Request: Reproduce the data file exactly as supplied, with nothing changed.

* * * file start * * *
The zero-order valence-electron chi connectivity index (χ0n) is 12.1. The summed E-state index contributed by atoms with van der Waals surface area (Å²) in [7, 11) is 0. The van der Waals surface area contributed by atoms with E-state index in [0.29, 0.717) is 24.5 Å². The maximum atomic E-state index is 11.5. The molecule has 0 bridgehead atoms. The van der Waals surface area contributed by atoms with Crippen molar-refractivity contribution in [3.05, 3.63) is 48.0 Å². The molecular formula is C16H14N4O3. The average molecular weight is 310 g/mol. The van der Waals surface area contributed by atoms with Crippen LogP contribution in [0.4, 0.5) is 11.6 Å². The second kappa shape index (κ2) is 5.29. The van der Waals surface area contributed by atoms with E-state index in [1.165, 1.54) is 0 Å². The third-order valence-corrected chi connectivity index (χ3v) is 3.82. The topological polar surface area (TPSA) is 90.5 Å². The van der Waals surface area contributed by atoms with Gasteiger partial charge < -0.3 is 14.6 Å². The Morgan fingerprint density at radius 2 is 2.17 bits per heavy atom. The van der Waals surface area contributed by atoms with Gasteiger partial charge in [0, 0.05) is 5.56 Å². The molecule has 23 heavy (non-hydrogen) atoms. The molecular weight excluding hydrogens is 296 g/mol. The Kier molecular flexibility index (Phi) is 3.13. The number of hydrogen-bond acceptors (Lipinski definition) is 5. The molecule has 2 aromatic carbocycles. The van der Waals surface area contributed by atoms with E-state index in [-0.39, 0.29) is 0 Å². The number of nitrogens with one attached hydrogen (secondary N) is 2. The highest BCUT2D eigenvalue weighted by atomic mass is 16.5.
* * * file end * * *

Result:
The zero-order valence-electron chi connectivity index (χ0n) is 12.1. The summed E-state index contributed by atoms with van der Waals surface area (Å²) in [7, 11) is 0. The van der Waals surface area contributed by atoms with E-state index in [0.29, 0.717) is 24.5 Å². The maximum atomic E-state index is 11.5. The molecule has 0 bridgehead atoms. The van der Waals surface area contributed by atoms with Crippen molar-refractivity contribution in [3.05, 3.63) is 48.0 Å². The molecular formula is C16H14N4O3. The average molecular weight is 310 g/mol. The van der Waals surface area contributed by atoms with Crippen LogP contribution in [0.4, 0.5) is 11.6 Å². The second kappa shape index (κ2) is 5.29. The van der Waals surface area contributed by atoms with E-state index in [1.165, 1.54) is 0 Å². The third-order valence-corrected chi connectivity index (χ3v) is 3.82. The topological polar surface area (TPSA) is 90.5 Å². The van der Waals surface area contributed by atoms with Gasteiger partial charge < -0.3 is 14.6 Å². The Morgan fingerprint density at radius 2 is 2.17 bits per heavy atom. The van der Waals surface area contributed by atoms with Gasteiger partial charge in [0, 0.05) is 5.56 Å². The molecule has 23 heavy (non-hydrogen) atoms. The molecular weight excluding hydrogens is 296 g/mol. The Kier molecular flexibility index (Phi) is 3.13. The number of hydrogen-bond acceptors (Lipinski definition) is 5. The molecule has 2 aromatic carbocycles. The van der Waals surface area contributed by atoms with E-state index in [-0.39, 0.29) is 0 Å². The number of nitrogens with one attached hydrogen (secondary N) is 2. The highest BCUT2D eigenvalue weighted by atomic mass is 16.5.